As a person who writes about books, any time one is adapted into a movie or a show, I'm pretty much required to turn up my nose and say, "the book is better."
Ian McEwan, who writes about books with more authority than I do, recently spoke out about the current trend in the book world--novels that sit around the 800-page mark. (Just pick up the current bestseller list and see Outlander and The Goldfinch occupying top spots). According to McEwan, there are very few long novels that earn their page count.
McEwan didn't talk about how the long-book trend fits into the adaptation trend, so I will. Part of the reason Game of Thrones and now Outlander are such great shows -- aside from the usual things like acting, production value, writing -- is because they keep the elements that make each story compelling but they cut through all the waffle the editors were too afraid to cut from the books.
Do we really need to spend 200 pages with minor characters who are inconsequential to the story? Do we really need a 30 page description of foliage or food?
When The Girl With the Dragon Tattoo first came out, everyone said, "it gets better once you get past the first 100 pages." If you need to say that, it's no wonder the screen adaptation is more captivating. Why didn't the editor say that?
If you want to truly be able to say, "the book is better," then the book needs to earn that by not having spans of pages that could easily be cut away. Otherwise, even readers have to admit that watching well-scored violent field hockey (shinty) is much more compelling than plodding through twenty page on medicinal plants (Outlander).
Just so that I don't feel like a long-book hater, here are a handful of contemporary tomes that even Ian McEwan might agree are worth checking out.
This is All: the Pillow Book of Cordelia Kenn by Aidan Chambers, 816 pages
This won't be everyone's cup of tea--if you like your books heavy with plot, turn away. More of an extensive character study than a story, it explores the heart and soul of a teenage girl with a rawness that is both incredible and borderline alarming (alarming because the author is a middle aged man and he writes about being a teenage girl better than people who have actually experienced being one). Think a longer, more structurally unique Catcher In The Rye if Holden was a girl. And English. And marginally less angsty.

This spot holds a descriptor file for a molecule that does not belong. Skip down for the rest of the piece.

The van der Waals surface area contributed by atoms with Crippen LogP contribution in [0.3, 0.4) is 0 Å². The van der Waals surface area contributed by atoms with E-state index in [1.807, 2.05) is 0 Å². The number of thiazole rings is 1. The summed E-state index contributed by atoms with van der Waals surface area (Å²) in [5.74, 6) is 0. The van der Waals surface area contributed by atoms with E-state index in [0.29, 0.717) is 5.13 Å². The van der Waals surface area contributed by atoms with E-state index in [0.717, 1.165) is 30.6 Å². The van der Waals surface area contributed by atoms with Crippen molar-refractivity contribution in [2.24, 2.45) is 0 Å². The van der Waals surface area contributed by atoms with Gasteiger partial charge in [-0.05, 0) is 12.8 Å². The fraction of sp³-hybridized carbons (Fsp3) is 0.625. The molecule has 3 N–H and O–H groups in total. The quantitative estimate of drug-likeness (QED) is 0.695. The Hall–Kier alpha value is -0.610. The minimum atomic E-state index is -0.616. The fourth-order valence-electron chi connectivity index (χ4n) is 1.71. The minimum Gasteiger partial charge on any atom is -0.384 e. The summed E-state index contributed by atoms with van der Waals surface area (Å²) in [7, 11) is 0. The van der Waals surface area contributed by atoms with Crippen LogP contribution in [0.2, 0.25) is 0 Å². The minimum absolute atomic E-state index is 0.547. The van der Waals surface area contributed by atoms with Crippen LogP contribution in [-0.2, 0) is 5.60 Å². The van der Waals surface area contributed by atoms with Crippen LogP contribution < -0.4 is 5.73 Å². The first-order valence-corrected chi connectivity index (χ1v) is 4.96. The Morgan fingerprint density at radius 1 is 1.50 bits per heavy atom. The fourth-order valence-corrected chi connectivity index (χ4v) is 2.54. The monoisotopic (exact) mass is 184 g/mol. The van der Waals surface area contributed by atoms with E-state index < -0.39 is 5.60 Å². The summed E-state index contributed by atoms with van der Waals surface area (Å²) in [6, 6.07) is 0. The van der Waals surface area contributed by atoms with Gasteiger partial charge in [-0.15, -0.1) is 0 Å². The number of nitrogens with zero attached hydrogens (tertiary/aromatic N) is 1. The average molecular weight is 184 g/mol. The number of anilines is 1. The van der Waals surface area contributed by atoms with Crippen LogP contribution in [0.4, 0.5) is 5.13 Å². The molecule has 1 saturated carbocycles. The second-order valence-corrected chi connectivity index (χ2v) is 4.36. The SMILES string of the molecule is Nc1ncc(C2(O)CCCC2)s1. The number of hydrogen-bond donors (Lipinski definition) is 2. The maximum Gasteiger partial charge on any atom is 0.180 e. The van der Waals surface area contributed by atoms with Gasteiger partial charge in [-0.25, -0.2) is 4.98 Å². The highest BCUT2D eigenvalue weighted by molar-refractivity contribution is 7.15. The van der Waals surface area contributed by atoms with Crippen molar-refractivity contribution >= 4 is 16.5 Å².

American Gods by Neil Gaiman, 624 pages
There are so many threads in this book that still leave much to be explored; this is one of the only long books that arguably should have been even longer. Gaiman himself has said he was unable to fit all of his ideas into this volume and intends to write a sequel. We're still waiting on that sequel, as well as the TV adaptation that may or may not ever happen. If it does happen, unlike other screen adaptations, what will make us say "the show is better" is if they add rather than cut.
Helen of Troy by Margaret George, 656 pages
This is not quite historical fiction but not quite not. An epic tale of the Trojan war, George makes the choice to include the gods and monsters (because what fun would it be without them?) but leaves them elusively on the edges of the story and focuses on the humans. There is a reason this narrative has been compelling for thousands of years, and it's no small feat to make it feel fresh.
Salem's Lot by Stephen King, 674 pages
Every aspect of this story, even -- or maybe especially -- the mundane parts, are jigsaw puzzle pieces to the slow-burning nightmare.
The Blind Assassin by Margaret Atwood, 656 pages
This is another long book that could benefit from being even longer, if only so that we can get more of the delightfully weird story-within-a-story. I'm not going to say that a novel about an elderly small town Canadian woman reflecting on her life needed more alien societies, because there are just the right amount... but... we could always see more of them.
Have other suggestions? Disagree with me? Have at it in the comments.
Also on The Huffington Post:
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